Abstract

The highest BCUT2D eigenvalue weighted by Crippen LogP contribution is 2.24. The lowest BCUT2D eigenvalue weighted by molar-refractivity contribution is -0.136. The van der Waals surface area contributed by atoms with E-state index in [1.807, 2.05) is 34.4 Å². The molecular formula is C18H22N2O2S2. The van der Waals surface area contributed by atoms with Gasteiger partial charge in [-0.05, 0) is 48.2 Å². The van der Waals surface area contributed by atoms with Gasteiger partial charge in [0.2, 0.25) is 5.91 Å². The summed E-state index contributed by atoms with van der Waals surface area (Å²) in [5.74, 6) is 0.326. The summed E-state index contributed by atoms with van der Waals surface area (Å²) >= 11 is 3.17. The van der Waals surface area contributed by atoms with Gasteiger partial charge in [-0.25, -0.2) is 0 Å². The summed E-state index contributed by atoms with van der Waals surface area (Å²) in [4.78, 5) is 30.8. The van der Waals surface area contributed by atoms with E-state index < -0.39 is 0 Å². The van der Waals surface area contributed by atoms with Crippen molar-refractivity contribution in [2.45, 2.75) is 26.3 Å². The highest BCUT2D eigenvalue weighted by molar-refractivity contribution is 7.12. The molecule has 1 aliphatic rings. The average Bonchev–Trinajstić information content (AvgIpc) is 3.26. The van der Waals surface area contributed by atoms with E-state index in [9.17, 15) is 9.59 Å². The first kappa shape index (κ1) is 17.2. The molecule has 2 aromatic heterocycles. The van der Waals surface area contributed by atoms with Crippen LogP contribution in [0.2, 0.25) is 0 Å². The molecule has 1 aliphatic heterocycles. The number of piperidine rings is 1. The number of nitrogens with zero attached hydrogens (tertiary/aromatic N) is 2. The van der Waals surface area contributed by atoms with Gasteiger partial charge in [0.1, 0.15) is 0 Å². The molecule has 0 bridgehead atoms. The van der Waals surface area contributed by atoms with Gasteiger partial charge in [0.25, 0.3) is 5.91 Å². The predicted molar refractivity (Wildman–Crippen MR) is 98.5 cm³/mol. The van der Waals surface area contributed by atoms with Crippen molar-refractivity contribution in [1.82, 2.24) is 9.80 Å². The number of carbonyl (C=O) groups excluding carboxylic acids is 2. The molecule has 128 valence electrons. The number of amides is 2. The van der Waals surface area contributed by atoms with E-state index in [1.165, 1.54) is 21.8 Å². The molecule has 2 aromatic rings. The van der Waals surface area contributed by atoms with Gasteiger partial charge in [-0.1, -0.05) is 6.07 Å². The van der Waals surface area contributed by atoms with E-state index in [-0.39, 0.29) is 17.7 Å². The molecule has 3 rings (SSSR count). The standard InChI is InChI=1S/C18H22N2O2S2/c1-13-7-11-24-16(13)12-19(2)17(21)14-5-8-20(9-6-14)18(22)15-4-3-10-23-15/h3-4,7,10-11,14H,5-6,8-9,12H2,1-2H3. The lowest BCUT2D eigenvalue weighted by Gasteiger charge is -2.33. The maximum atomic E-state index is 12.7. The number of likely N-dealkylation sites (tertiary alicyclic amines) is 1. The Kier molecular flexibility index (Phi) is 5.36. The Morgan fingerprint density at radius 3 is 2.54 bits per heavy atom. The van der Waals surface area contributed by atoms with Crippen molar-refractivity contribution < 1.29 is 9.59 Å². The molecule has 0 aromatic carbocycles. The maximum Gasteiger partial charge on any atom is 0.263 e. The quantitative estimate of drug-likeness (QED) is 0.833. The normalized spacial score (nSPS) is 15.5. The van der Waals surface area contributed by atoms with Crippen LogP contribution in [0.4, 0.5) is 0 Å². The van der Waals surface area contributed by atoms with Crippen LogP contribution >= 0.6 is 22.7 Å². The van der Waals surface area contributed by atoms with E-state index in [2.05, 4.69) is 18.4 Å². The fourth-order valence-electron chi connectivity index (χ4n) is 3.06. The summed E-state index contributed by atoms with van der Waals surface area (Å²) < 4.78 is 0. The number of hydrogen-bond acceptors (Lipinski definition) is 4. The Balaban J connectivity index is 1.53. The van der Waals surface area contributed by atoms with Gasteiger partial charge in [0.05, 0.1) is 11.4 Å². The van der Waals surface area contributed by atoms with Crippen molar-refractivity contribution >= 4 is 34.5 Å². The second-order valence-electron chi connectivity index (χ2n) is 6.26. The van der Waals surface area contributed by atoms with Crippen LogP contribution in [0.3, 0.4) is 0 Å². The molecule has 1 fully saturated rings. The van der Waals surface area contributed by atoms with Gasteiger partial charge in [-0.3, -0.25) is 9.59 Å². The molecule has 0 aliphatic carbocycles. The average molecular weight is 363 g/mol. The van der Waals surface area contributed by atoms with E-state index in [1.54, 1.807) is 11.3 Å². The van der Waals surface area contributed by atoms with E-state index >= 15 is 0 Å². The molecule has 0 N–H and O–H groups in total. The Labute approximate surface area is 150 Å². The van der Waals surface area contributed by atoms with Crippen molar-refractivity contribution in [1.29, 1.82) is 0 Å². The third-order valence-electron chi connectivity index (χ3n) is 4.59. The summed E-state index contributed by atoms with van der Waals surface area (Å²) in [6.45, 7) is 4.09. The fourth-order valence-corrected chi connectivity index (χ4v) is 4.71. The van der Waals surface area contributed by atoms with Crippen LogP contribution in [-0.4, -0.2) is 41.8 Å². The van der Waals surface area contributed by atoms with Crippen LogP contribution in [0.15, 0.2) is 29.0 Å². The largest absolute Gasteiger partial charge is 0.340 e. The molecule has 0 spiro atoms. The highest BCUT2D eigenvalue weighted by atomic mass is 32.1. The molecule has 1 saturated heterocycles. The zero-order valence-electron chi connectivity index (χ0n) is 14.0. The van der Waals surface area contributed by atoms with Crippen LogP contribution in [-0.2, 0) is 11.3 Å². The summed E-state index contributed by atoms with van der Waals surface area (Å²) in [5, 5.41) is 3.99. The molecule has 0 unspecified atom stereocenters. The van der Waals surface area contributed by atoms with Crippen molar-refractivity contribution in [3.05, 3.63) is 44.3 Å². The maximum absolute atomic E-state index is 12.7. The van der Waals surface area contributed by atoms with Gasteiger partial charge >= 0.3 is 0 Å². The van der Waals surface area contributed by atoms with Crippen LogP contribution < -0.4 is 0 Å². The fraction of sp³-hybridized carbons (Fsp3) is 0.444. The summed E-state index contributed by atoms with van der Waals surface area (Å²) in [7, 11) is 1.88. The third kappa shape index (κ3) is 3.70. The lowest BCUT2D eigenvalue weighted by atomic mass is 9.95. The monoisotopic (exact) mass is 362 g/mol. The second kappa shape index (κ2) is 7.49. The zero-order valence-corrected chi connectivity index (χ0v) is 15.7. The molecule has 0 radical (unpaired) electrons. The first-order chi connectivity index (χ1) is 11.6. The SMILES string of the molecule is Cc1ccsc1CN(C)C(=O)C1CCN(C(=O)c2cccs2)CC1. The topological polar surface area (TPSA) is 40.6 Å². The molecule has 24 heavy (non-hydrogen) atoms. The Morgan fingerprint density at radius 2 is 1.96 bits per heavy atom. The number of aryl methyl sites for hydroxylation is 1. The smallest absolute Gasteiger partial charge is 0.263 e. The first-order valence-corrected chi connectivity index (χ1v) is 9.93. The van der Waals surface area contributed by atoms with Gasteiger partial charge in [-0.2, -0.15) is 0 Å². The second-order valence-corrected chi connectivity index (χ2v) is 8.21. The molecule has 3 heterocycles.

The anti-bleeding therapy, recombinant factor VIIa (rFVIIa), is thought to bind to the platelet’s surface and increase thrombin generation in hemophilia. However, high plasma levels of rFVIIa are required, in part, due to the weak binding of rFVIIa to platelets. We hypothesized that the efficacy of the therapy could be improved by administering rFVIIa already bound to platelets. A recently described protocol involving pretreatment of platelets with paraformaldehyde permits platelets to be lyophilized while preserving many platelet functions. Such platelets could be used for binding rFVIIa ex vivo and then administered to hemophilic patients during a bleeding event. In this study, we have characterized the ability of reconstituted, lyophilized (RL) platelets to support thrombin generation under normal and hemophilic conditions and in the presence of rFVIIa. First, freshly-isolated (control) or RL platelets were incubated with factors IXa, VIII(a), X, V and II in the presence of 3 mM CaCl2 and assayed for thrombin generation. In these assays, both freshly-isolated and RL platelets supported thrombin generation (1.15x10−4 +/− 5.37x10−5 mOD/min2/platelet and 8.46x10−3 +/− 4.78x10−3 mOD/min2/platelet, respectively). In the absence of factor IX (hemophilia B), thrombin generation was significantly reduced on both freshly-isolated and RL platelets (4.19x10−6 +/− 4.50x10−6 mOD/min2/platelet and 8.25x10−4 +/− 1.13x10−6 mOD/min2/platelet, respectively). Interestingly, RL platelets supported 10 – 100-fold higher thrombin generation rates than fresh thrombin-activated platelets. Second, we examined the activity of rFVIIa on RL platelets in the absence of factors IX and VIII. RFVIIa increased thrombin generation on RL platelets in a rFVIIa-concentration dependent manner (between 1nM and 150nM), similar to that seen when using fresh platelets. An inhibitory anti-tissue factor (TF) antibody did not affect rFVIIa-mediated thrombin generation on RL platelets, indicating that the activity of rFVIIa on RL platelets is independent of TF. Finally, we examined the effect of different platelet agonists (thrombin, convulxin, and A23187) on fresh and RL platelets. When fresh platelets are stimulated with A23187 or co-stimulated with thrombin and convulxin, they become more procoagulant than platelets activated with thrombin alone. However, stimulation of RL platelets with A23187 or co-stimulation with thrombin and convulxin did not increase thrombin generation versus thrombin alone. RL platelets stimulated with thrombin, alone, had 3.1-fold higher activity than thrombin- and convulxin-costimulated fresh platelets, but 1.4-fold lower activity than A23187-stimulated fresh platelets. These data suggest that RL platelets are in a maximally active state prior to the addition of platelet agonists. We conclude that RL platelets are procoagulant and can support rFVIIa-mediated thrombin generation in the absence of factor IX. We hypothesize that co-administration of RL platelets with rFVIIa may increase the efficacy of rFVIIa treatment.

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